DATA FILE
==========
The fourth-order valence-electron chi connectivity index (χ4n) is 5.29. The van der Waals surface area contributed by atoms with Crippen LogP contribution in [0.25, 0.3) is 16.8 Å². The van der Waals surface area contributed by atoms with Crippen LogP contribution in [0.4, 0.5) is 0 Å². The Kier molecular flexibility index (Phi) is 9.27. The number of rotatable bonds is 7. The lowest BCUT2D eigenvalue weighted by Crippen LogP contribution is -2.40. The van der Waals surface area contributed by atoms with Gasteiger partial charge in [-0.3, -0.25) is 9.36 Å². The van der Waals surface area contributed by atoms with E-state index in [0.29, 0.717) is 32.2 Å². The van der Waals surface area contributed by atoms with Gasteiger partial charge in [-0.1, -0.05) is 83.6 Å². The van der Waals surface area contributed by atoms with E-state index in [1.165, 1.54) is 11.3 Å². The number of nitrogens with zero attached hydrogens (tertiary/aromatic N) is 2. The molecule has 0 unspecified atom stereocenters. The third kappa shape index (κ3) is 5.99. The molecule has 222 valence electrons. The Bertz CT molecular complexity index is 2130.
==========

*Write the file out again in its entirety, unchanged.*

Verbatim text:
The fourth-order valence-electron chi connectivity index (χ4n) is 5.29. The van der Waals surface area contributed by atoms with Crippen LogP contribution in [0.25, 0.3) is 16.8 Å². The van der Waals surface area contributed by atoms with Crippen LogP contribution in [0.4, 0.5) is 0 Å². The Kier molecular flexibility index (Phi) is 9.27. The number of rotatable bonds is 7. The lowest BCUT2D eigenvalue weighted by Crippen LogP contribution is -2.40. The van der Waals surface area contributed by atoms with Gasteiger partial charge in [-0.3, -0.25) is 9.36 Å². The van der Waals surface area contributed by atoms with E-state index in [0.29, 0.717) is 32.2 Å². The van der Waals surface area contributed by atoms with Gasteiger partial charge in [-0.1, -0.05) is 83.6 Å². The van der Waals surface area contributed by atoms with E-state index in [1.165, 1.54) is 11.3 Å². The number of nitrogens with zero attached hydrogens (tertiary/aromatic N) is 2. The molecule has 0 unspecified atom stereocenters. The third kappa shape index (κ3) is 5.99. The molecule has 222 valence electrons. The Bertz CT molecular complexity index is 2130.